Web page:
What does affordable housing look like in Winter Park?
The approval of Winter Park’s new comprehensive plan April 24 conjured deeper discussions of affordable housing from residents, who believe more needs to be done to preserve it.
“I think the document is inadequate in the areas of solutions for affordable housing,” said resident Jack Rogers, adding that reportedly many Rollins College professors can’t afford to live in the city.
“We need to have room for teachers, first-responders and for all of those people we need to have the diversity we need in the community of Winter Park. Please give that strong attention as you go forward.”
A vote by the Winter Park City Commission at its April 24 meeting struck workforce housing from the new Medical Arts District. City commissioners reasoned that the Medical Arts District already was densely packed and that allowing workforce housing in the area would give developers the option to take advantage and build huge projects.
“Our thinking was that it could be abused,” Commissioner Greg Seidel said. “The hospital doesn’t own all of that property, so a developer could come right in [and] say, ‘Hey, it says right here I can build this housing at this density, so I’m going to put apartments in.’”
Statistics point to the city having enough affordable homes. A study conducted by Andrew Dolkert, of Miami Economic Associates Inc., last year reported the city had a sufficient percentage among its single-family homes and condominiums: roughly 38%.
City Commissioner Carolyn Cooper said there’s plenty of affordable housing in the city. Apartment complexes such as the Lake Killarney Condominiums, Winter Park Village Apartments, Four Seasons Condominiums and Waterfall Cove are all viable options, she said.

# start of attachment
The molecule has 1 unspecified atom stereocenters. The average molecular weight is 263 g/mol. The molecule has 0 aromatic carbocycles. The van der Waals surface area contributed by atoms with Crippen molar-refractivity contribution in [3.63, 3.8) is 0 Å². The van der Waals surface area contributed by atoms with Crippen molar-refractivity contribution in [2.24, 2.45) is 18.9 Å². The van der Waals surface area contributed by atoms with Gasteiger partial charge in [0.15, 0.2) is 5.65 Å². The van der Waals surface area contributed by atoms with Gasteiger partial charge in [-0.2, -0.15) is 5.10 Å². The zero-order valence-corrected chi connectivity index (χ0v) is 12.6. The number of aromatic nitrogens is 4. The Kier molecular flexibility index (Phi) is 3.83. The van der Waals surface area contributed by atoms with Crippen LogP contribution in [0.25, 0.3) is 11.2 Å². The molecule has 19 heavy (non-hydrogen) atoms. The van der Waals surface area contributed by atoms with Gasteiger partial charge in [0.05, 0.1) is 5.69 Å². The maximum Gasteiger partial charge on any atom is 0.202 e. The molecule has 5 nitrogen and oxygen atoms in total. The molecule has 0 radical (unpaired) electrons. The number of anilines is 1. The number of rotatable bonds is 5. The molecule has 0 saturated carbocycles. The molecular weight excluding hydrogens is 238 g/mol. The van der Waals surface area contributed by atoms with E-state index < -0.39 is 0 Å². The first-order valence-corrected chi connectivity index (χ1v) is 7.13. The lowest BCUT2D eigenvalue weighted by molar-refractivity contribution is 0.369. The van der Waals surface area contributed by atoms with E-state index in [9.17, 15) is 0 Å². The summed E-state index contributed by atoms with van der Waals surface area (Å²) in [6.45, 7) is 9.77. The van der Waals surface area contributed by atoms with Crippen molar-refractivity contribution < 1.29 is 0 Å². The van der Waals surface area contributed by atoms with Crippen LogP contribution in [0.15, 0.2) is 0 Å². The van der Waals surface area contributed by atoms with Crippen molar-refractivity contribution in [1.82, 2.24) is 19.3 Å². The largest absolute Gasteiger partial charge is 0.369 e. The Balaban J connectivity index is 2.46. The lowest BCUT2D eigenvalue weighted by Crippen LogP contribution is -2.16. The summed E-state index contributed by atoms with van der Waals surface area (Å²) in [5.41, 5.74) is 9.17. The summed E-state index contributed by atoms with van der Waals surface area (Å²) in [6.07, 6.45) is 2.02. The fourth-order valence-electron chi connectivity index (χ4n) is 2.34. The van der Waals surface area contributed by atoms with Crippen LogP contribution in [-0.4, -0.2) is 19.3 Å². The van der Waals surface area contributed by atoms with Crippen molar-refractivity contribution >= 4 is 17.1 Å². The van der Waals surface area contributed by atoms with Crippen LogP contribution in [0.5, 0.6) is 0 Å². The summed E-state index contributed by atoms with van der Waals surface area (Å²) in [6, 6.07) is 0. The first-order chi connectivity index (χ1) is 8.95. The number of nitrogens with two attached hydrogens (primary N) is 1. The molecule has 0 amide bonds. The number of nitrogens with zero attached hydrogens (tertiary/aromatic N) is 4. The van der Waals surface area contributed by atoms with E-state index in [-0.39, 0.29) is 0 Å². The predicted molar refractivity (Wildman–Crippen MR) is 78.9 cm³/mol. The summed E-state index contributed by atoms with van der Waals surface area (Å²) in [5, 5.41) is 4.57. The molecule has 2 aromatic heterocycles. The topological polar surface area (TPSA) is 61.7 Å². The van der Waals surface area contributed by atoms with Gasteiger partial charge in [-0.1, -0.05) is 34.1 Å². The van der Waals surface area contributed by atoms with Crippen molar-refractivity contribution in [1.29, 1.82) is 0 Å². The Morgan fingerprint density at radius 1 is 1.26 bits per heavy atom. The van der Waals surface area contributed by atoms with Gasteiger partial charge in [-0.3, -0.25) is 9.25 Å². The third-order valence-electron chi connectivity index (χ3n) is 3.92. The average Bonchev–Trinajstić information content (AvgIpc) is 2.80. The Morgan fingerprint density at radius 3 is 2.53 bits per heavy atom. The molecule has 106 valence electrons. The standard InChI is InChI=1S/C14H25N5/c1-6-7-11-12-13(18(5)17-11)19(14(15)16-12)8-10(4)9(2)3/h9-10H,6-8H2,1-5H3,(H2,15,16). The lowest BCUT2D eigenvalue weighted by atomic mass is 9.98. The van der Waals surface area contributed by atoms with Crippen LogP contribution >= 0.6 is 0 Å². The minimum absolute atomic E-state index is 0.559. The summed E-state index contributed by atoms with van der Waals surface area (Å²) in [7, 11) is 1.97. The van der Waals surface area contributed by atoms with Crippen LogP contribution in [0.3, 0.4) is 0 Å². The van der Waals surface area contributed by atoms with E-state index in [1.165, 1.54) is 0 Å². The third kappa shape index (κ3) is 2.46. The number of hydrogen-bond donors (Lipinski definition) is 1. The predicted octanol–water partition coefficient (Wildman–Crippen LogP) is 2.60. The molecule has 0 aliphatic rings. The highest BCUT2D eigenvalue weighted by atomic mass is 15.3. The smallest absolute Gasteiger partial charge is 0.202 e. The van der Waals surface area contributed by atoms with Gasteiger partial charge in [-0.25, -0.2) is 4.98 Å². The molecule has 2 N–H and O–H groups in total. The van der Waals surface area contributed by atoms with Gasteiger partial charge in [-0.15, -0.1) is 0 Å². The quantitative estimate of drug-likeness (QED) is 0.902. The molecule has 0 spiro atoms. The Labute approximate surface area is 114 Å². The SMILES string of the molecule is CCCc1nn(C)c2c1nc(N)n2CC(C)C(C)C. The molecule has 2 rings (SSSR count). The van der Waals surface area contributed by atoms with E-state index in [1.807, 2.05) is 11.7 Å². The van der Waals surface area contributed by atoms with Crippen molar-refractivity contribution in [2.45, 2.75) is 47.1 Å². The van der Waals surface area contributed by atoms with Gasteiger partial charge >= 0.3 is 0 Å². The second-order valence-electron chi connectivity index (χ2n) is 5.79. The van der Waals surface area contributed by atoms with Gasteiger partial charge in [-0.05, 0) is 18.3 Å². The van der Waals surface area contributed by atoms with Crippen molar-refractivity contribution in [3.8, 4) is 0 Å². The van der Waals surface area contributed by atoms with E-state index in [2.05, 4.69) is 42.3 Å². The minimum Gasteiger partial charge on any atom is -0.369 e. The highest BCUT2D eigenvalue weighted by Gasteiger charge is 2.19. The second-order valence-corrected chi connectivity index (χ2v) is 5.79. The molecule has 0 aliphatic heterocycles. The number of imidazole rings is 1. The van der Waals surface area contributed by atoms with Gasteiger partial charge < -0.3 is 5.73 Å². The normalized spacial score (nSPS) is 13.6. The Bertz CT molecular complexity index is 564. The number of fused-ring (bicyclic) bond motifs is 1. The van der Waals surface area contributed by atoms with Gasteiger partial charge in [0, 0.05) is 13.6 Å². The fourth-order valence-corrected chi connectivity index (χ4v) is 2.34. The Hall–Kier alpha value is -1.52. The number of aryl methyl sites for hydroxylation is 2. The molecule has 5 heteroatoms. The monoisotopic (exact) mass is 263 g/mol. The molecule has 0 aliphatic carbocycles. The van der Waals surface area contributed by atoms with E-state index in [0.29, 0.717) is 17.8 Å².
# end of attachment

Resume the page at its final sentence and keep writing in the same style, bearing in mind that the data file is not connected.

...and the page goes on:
The city should focus on preserving the affordable housing that already exists in the West Side of Winter Park, she said.
“Those people have been part of our community for a long time, so to me, that’s very important,” Cooper said. “We have money in housing rehabilitation through CRA that offers to help people rehab and take care of aspects in the existing affordable housing so they continue to live there.”
Seidel added that although the city determined it has enough affordable housing, the turnover might be another story, he said.
“You have people who’ve been living in these houses for 50, 40 or 30 years,” Seidel said. “We may have a bunch of affordable housing, but when is it available? What I’ve proposed is having smaller lots in Hannibal Square. If you have smaller lots and smaller houses, they’re more affordable.”
Affordable apartments may be becoming more prevalent than affordable houses. Winter Park lost a handful of affordable homes in 2015 along Lee Road, when a project of about 30 $500,000 town houses was approved to take its place. A neighborhood of 16 families — all paying between $700 and $800 to live in their duplexes — were forced to live elsewhere.
“We’re between a rock and a hard place,” resident Perry Pryor said shortly before that project was approved. “Our income is not going to be able to (pay to) live in housing more than $800 a month. There’s nothing concrete right now.”
Bee Epley, a resident in the Lake Killarney Condominiums, said parts of her complex could be next. Multiple developers have inquired of Lake Killarney condo owners whether they would be willing to sell so new development can take its place.
“It’s preyed upon,” Epley said. “We don’t want to be torn down. We want to preserve them.”
But that doesn’t mean Winter Park is sitting idle. They’ve financially supported entities such as Habitat for Humanity of Winter Park-Maitland, the Hannibal Square Land Trust and the Winter Park Housing Authority over the years. Those organizations have made it their mission to preserve the quality and affordability of housing in Winter Park.